Caution: my English is far from perfect. (Русский тоже не всегда хорош).

Tuesday 5 February 2013

Multicore Forth processors provide Go-like concurrency primitives in hardware

In the Go Concurrency Patterns presentation Rob Pike demonstrates how unbuffered channels are
enough for many concurrency tasks. (NB: use Left/Right arrow keys to scroll the presentation)

It reminded me of the Forth chips produced by Chuck Moore and colleagues.

The current version contains 144 cores per square centimeter chip. The machine language is Forth and
each core is equipped with its own little data and control Forth stacks, making it a fully fledged
independent computer (that's why the more precise term is "multi-computer chips" rather than "multi-core").

The cores talk to each other via communication ports. Writing to a port suspends the core until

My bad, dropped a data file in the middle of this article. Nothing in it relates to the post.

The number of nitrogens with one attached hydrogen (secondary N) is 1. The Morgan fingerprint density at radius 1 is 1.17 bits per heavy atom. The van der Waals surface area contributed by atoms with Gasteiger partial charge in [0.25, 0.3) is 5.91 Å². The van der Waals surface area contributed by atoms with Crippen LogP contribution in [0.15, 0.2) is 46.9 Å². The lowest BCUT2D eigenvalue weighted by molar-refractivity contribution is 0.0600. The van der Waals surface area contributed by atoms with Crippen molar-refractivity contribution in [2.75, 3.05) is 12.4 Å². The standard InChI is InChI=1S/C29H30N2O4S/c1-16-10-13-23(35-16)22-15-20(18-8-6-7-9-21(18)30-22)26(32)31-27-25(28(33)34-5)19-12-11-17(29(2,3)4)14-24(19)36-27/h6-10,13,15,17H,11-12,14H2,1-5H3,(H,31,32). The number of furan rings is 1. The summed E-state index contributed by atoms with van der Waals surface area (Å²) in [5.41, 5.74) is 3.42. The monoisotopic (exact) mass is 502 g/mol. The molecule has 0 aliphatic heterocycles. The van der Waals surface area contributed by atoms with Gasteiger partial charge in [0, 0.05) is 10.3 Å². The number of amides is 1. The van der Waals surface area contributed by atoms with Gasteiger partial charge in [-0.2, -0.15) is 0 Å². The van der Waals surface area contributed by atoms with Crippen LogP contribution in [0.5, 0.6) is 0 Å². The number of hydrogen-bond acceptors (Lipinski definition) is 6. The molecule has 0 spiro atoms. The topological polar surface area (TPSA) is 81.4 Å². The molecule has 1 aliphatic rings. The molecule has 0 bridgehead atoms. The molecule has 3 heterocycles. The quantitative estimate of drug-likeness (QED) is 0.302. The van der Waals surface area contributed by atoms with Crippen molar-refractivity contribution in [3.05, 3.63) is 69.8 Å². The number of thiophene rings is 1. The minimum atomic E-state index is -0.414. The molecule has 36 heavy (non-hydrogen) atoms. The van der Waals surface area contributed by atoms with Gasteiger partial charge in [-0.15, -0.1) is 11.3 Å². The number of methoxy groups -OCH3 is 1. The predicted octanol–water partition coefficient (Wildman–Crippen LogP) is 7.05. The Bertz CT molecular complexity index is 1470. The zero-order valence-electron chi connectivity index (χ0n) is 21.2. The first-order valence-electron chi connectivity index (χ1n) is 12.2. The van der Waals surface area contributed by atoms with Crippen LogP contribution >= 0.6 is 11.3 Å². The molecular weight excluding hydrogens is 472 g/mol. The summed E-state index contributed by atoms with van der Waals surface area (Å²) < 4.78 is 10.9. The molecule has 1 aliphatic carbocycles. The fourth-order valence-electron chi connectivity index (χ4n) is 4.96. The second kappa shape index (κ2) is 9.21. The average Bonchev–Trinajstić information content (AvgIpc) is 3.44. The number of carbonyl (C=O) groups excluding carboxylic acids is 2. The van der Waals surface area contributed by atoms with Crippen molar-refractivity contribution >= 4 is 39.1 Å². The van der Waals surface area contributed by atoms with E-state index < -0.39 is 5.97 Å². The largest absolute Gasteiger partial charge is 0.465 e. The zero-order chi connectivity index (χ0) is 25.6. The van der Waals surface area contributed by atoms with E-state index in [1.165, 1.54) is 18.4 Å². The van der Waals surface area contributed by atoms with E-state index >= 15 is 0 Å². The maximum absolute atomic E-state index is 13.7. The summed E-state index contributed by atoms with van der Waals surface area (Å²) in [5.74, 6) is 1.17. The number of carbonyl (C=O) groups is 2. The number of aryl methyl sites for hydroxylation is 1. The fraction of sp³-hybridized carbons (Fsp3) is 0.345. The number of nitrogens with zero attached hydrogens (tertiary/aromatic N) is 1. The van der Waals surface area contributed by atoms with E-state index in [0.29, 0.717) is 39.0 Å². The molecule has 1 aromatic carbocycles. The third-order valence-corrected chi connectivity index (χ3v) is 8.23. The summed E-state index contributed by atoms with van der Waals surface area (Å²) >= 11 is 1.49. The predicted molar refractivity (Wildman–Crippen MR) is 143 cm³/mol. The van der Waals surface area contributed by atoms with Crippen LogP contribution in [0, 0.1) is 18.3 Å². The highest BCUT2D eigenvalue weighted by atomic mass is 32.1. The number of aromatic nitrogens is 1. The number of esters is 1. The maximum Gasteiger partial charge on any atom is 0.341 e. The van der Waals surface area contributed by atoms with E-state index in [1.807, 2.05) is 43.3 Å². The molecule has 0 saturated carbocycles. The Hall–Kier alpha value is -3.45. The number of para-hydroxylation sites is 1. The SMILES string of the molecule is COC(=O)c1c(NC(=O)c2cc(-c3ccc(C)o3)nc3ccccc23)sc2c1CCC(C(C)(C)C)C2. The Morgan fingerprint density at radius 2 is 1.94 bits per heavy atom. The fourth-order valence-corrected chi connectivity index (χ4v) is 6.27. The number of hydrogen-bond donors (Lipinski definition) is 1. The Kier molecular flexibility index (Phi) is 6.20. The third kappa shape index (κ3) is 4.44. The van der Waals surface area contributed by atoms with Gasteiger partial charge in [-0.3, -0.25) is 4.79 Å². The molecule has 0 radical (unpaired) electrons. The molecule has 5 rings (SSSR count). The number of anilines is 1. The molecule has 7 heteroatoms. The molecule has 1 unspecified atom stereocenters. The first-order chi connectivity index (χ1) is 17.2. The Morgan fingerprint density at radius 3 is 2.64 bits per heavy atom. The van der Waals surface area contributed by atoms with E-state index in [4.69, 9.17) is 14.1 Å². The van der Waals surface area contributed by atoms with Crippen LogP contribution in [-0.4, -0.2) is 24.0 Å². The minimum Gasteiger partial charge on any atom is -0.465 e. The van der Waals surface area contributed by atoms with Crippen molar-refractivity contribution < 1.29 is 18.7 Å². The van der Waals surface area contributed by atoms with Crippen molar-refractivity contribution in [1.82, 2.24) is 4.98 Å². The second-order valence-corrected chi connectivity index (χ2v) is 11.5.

the peer reads the value. And vice-versa.

This semantics corresponds to the Go channels.

The chips have other interesting properties. Quoting the doc:

A computer can read from multiple ports [Corresponds to Go's select]
and can execute instructions directly from those ports.

FINE GRAINED ENERGY CONTROL: ... The read or write instruction is automatically 
suspended in mid-operation if the address [one or more of communication ports and I/O pin] is inactive,
consuming energy only due to transistor leakage currents, resuming when the address becomes active. 

NO CLOCKS: Most computing devices have one or more clocks that synchronize all 
operations. When a conventional computer is powered up and waiting to respond 
quickly to stimuli, clock generation and distribution are consuming energy at a huge rate 
by our standards, yet accomplishing nothing. This is why “starting” and “stopping” the 
clock is a big deal and takes much time and energy for other architectures. Our 
architecture explicitly omits a clock, saving energy and time among other benefits.

Read more at the company website.

As Rob Pike says, the channel-like concurrency primitives are not new. It is interesting to see
them implemented in hardware.

No comments:

Blog Archive